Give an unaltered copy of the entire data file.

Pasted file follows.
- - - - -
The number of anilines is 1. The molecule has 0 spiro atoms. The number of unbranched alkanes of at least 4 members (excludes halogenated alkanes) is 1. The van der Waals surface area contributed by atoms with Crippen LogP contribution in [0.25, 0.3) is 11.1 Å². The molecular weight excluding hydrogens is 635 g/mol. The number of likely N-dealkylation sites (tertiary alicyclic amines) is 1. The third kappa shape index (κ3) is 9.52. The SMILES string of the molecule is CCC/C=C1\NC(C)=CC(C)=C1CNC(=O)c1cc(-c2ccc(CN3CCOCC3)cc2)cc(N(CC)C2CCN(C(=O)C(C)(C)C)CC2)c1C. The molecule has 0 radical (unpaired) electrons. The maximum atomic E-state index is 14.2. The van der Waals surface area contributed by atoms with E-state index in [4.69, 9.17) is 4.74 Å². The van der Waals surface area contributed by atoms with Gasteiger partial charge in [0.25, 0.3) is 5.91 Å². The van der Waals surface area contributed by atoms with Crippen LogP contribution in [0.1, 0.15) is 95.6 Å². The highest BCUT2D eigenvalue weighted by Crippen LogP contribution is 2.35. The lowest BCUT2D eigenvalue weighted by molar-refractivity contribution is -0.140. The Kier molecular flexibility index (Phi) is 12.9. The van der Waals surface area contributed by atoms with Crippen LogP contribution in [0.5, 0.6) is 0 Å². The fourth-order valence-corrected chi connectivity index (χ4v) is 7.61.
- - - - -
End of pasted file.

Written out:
The number of anilines is 1. The molecule has 0 spiro atoms. The number of unbranched alkanes of at least 4 members (excludes halogenated alkanes) is 1. The van der Waals surface area contributed by atoms with Crippen LogP contribution in [0.25, 0.3) is 11.1 Å². The molecular weight excluding hydrogens is 635 g/mol. The number of likely N-dealkylation sites (tertiary alicyclic amines) is 1. The third kappa shape index (κ3) is 9.52. The SMILES string of the molecule is CCC/C=C1\NC(C)=CC(C)=C1CNC(=O)c1cc(-c2ccc(CN3CCOCC3)cc2)cc(N(CC)C2CCN(C(=O)C(C)(C)C)CC2)c1C. The molecule has 0 radical (unpaired) electrons. The maximum atomic E-state index is 14.2. The van der Waals surface area contributed by atoms with E-state index in [4.69, 9.17) is 4.74 Å². The van der Waals surface area contributed by atoms with Gasteiger partial charge in [0.25, 0.3) is 5.91 Å². The van der Waals surface area contributed by atoms with Crippen LogP contribution in [0.1, 0.15) is 95.6 Å². The highest BCUT2D eigenvalue weighted by Crippen LogP contribution is 2.35. The lowest BCUT2D eigenvalue weighted by molar-refractivity contribution is -0.140. The Kier molecular flexibility index (Phi) is 12.9. The van der Waals surface area contributed by atoms with Crippen LogP contribution in [0.5, 0.6) is 0 Å². The fourth-order valence-corrected chi connectivity index (χ4v) is 7.61.